No matter what kind of business you will be developing, you’ll need to address legal structure and an Employer Identification Number (EIN).
You’ll want to make sure your business is legal. The first step is to decide what kind of business entity (legal structure) is best for you. For a description of the pros and cons of legal structures, go to types of business structures.
Employee Identification Number (EIN or FEIN)
Employers with employees, business partnerships, and corporations must obtain an Employer Identification Number (EIN) from the U.S. Internal Revenue Service. Even if you are a sole proprietor and don’t have employees, it is still good practice to obtain an EIN…you may need it for some government forms, banks often require it for loans and it can be used instead of your personal Social Security Number to protect against identity theft.
The general process
Step 1: Create a business plan
For any business, the first step is to turn your basic idea into a written, viable plan of action. A well-thought out business plan is necessary for obtaining loans and is a model for your success. Refer to the business planning section.
Step 2: Decide on your business structure and register your business name
Careful consideration must be given to the management, structural and tax implications of your decision. While not a replacement for sound legal or tax advice, see forms of business organization.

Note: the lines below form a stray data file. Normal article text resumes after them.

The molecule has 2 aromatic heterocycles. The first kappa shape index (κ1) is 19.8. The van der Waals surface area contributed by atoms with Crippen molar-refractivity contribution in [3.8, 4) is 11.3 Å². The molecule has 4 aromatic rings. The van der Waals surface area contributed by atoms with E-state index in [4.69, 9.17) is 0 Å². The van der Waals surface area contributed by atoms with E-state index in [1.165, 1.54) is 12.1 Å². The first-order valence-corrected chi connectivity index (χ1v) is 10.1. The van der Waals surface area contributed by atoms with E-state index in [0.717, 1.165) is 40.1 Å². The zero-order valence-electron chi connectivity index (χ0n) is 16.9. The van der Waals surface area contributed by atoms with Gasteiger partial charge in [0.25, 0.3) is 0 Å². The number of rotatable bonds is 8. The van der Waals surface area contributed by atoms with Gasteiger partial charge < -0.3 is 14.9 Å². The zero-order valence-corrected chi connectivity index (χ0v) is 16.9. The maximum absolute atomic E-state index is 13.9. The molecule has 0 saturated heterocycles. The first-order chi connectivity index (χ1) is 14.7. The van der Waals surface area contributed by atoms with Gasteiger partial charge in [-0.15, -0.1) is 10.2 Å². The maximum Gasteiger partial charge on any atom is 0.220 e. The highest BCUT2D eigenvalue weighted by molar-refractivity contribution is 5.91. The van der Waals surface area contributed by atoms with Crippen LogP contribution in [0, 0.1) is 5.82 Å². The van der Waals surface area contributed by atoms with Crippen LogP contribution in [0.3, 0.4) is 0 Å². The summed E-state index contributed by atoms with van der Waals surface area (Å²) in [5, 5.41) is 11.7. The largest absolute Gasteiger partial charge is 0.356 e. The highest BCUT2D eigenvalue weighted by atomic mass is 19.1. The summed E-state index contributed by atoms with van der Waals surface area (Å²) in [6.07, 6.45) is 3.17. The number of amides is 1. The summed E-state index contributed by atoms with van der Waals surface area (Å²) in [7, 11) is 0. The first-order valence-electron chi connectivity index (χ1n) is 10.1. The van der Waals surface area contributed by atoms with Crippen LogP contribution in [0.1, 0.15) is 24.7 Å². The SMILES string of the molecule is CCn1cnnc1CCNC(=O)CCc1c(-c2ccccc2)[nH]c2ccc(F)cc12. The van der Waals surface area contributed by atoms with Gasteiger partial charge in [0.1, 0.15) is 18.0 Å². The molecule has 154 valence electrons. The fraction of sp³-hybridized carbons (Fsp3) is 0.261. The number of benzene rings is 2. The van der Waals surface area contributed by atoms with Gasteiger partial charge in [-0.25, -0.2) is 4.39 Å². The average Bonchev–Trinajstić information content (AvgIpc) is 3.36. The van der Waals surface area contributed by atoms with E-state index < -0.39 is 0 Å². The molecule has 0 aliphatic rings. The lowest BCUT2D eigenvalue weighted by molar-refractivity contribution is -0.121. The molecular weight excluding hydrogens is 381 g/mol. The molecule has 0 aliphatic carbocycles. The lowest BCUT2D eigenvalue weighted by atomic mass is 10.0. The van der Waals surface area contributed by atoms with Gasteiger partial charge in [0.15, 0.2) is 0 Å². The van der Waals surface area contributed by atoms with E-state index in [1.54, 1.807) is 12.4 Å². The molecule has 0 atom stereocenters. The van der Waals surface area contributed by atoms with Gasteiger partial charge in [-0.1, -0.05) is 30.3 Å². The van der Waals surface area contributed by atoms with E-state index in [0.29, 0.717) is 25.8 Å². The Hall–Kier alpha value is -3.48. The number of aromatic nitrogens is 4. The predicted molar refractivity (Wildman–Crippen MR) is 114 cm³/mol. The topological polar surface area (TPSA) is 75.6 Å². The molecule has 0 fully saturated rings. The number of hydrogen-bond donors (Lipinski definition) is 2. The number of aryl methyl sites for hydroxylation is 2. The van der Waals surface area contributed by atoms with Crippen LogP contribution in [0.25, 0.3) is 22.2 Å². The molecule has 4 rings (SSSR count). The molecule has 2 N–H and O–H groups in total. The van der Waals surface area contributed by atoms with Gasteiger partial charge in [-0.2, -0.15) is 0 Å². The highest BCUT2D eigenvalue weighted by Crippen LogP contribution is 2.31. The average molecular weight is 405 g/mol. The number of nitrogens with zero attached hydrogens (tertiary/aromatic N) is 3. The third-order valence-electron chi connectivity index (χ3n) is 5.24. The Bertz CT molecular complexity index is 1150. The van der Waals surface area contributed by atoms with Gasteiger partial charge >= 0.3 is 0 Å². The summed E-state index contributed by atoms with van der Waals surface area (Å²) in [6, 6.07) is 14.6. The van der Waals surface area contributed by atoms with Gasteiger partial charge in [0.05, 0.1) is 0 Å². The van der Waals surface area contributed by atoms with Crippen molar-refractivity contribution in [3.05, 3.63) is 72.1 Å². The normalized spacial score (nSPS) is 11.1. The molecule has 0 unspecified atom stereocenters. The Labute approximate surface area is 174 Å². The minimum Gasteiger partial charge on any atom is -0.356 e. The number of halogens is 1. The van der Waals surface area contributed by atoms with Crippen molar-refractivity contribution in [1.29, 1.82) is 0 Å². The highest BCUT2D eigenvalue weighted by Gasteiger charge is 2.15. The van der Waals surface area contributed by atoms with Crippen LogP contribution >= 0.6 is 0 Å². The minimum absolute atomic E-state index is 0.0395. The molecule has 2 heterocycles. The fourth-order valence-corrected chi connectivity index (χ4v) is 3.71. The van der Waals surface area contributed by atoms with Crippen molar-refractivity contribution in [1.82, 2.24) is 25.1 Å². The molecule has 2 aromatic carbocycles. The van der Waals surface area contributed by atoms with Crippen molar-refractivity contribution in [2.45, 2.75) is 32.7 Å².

- To register a business name for a sole proprietorship or general partnership: Contact your local county recorder where you intend to do business.
- To file a Corporation, LLC, LLP, or Limited Partnership, contact the Secretary of State’s office for application forms and filing requirements.
Step 3: Get license requirements
The State may require additional license or business registration paperwork to be completed. It is also important to check with city/town & county governments where you intend to do business to determine licensing requirements.
Step 4: Obtain the necessary tax information
Taxation for small businesses may be simple or complex, depending on the size and business structure. The tax liability for each business will be different and you should consult your attorney and accountant regarding comprehensive tax planning.
Step 5: Identify sources of financing
Step 6: Learn about employer reporting requirements and responsibilities
As an employer, you will be responsible for additional employment insurance and worker’s compensation insurance. This includes applying for federal and state withholding numbers.
- For Federal Identification Numbers (EINs) contact the Internal Revenue Service or call (800) 829-4933
- For State Sales Tax and State Withholding Tax contact the State Department of Revenue.